The Gophers softball team garnered tons of attention for its 56-win season and its disappointing finish last weekend after being controversially sent on the road for the NCAA regionals in Alabama. After she had a few days to reflect on the ups and downs of the year, coach Jessica Allister chatted with the Star Tribune’s Michael Rand:

Q It feels like this year got a lot of people talking about Gophers softball. Did you get the sense that you captured the attention of some casual sports fans?

A Yeah, I thought there was a lot of excitement around Gophers softball. We started to build it over the last couple years, but I do think this was the most support we’ve had from casual observers. It was a really fun year.

Q At what point do you transition from the disappointment of how it ended to reflecting on the great season and building on that?

A I think we’re going through all of those phases a little bit each day. I’d be lying if I said at this point that I’ve put it to bed and moved on. It was such a great group of young women. To see it end before we were ready to see it end was tough. But over the last few days, talking in our meetings, it’s really important that the players recognize what a great job they did. You hear a lot of people talk about how one game or weekend doesn’t define a season. I don’t know if there could be a more appropriate time for that quote. It would be foolish for us not to feel good about our season.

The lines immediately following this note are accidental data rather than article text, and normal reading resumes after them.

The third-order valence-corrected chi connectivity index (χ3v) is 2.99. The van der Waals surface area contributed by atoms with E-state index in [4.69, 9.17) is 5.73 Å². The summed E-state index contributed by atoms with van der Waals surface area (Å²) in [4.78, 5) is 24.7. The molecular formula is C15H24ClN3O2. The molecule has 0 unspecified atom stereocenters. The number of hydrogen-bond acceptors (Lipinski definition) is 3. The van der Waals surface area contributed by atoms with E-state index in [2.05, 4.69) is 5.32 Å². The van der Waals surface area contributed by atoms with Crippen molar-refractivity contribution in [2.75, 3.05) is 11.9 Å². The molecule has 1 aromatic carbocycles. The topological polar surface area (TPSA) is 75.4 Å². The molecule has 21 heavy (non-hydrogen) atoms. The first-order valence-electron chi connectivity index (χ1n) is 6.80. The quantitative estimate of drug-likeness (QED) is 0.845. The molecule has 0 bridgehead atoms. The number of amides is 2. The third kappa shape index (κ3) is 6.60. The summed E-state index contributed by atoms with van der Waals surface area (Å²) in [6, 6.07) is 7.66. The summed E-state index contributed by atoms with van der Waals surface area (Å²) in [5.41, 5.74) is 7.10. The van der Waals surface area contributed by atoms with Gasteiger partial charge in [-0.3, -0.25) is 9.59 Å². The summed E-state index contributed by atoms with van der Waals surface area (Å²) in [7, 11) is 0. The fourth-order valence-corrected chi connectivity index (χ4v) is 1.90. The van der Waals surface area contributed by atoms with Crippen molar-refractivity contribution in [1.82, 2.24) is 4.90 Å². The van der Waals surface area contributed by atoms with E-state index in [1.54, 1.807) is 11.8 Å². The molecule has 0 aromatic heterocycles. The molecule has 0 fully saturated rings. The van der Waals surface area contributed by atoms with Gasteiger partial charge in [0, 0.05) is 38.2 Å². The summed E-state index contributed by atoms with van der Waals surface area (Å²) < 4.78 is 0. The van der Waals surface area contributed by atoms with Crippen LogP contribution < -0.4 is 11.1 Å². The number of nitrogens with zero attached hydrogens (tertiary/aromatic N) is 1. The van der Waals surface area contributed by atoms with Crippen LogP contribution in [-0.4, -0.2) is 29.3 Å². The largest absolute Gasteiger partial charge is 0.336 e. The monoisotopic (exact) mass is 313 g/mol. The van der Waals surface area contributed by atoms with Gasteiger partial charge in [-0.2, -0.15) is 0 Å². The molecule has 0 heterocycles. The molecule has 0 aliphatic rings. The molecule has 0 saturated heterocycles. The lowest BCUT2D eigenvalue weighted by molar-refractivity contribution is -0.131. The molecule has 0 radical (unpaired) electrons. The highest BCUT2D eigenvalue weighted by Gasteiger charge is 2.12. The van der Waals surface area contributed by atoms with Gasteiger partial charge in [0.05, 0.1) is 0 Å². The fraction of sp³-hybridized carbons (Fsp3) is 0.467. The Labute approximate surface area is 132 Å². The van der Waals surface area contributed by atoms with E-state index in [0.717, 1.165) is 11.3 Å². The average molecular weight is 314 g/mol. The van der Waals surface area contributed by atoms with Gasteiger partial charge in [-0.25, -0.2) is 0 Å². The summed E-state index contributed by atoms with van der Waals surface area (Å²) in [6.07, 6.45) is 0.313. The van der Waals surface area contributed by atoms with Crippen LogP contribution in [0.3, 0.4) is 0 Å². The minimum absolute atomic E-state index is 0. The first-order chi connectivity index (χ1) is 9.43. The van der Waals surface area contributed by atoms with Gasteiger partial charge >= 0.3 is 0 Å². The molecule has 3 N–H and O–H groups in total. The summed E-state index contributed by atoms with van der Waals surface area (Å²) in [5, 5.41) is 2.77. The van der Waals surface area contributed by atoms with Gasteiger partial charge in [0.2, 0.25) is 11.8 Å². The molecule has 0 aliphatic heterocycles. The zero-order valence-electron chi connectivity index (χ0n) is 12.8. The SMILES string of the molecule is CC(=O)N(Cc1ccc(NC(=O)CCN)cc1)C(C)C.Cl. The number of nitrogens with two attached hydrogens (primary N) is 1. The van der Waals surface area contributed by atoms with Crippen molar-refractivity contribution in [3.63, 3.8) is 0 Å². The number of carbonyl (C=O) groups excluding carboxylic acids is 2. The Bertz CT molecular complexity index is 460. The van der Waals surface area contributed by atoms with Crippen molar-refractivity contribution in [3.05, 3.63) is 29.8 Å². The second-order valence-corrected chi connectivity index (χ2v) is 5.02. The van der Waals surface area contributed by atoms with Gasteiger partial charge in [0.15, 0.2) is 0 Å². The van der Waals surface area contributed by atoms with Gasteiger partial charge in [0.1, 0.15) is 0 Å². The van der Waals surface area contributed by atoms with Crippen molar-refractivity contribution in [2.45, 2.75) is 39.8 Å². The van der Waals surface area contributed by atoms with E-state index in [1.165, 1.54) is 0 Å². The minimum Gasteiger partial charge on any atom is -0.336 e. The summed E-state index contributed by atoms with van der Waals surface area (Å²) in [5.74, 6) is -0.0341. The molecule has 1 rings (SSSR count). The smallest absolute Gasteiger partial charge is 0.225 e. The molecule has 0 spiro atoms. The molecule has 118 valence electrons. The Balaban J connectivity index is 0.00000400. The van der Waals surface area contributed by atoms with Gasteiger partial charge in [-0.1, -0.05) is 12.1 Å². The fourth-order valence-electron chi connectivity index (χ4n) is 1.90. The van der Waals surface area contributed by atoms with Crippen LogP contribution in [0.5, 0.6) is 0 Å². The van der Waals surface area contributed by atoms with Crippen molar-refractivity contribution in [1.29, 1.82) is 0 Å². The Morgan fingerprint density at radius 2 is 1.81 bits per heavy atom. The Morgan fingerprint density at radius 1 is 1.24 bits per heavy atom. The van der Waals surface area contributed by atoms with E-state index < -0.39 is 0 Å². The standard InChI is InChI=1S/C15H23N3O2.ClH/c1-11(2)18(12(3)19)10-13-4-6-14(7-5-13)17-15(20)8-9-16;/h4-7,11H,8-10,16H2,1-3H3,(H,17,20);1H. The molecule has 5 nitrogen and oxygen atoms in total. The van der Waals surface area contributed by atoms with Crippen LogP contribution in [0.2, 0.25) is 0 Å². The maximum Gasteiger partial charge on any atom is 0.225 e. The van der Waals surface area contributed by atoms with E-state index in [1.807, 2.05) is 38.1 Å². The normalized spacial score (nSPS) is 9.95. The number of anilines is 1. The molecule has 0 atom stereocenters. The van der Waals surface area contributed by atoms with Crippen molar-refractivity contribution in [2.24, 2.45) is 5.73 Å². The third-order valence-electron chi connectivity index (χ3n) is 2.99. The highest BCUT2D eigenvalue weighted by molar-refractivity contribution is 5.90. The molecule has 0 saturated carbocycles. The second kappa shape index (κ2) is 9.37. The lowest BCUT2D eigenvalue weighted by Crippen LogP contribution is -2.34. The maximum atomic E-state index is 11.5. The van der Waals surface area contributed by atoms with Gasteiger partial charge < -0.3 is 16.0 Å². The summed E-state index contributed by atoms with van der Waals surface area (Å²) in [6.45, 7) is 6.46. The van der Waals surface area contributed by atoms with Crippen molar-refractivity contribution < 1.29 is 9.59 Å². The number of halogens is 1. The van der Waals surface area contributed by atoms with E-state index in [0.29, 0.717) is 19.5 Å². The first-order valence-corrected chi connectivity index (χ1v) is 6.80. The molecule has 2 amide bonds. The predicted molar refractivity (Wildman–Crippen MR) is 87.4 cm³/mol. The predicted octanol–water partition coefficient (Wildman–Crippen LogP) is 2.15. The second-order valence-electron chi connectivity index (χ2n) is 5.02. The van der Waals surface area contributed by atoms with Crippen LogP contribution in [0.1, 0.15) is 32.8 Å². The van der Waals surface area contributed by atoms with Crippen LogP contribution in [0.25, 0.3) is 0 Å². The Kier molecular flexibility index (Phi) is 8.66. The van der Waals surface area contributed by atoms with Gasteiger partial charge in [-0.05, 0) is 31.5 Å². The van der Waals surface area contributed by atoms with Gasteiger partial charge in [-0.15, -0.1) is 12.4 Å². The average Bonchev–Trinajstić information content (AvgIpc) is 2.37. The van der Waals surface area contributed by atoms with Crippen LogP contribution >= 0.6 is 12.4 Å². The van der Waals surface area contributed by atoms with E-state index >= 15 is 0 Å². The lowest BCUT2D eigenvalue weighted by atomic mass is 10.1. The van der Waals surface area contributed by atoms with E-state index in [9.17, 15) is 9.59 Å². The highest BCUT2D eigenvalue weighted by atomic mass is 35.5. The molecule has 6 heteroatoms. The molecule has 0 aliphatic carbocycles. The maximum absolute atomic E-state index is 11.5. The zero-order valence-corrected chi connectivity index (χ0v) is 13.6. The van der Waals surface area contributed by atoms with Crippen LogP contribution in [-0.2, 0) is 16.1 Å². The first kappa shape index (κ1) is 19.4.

Q Not to dwell on the regional seeding, but all 16 teams that were seeded and hosted regionals ended up advancing in the NCAA tournament. You were so good on the road this year, but once you get to the tournament is there something about being on the road that is particularly difficult?

A There are built-in advantages to being at home that are hard to ignore. … There’s the familiarity of being at home. When you get to the postseason it’s all new and exciting again. You have nervous energy. The nervousness, in front of your home crowd, is easier to channel into excitement. In front of other crowds, I think it’s harder. Home-field advantage is a real thing.

Q You have plenty of talent coming back, but you lose some key pieces — none bigger than star pitcher Sara Groenewegen. How do you start to think about life without her?

A That’s the beauty of college athletics, right? They graduate. The longest anybody can compete for you is four years. You have to continue to bring new people in to stay at the level you want to. … Will we replace the role right away of a dominant ace like Sara was? No, but we don’t have to. We’ll work to be as well-rounded, balanced and fundamentally sound as we can be. I think we’ll develop into something special. I really do.

Q This year, or even in past years when you’ve been eliminated from the NCAA tournament, do you keep watching it?

A :It’s really hard to do it, but I can’t seem to stop. I watched [Thursday] night, Alabama shut out Florida. The pitcher we couldn’t score on, the No. 1 team in the country couldn’t sniff her either. It’s a tough game, and Alabama was a tough team. I love the sport, so I might as well watch it at the highest level.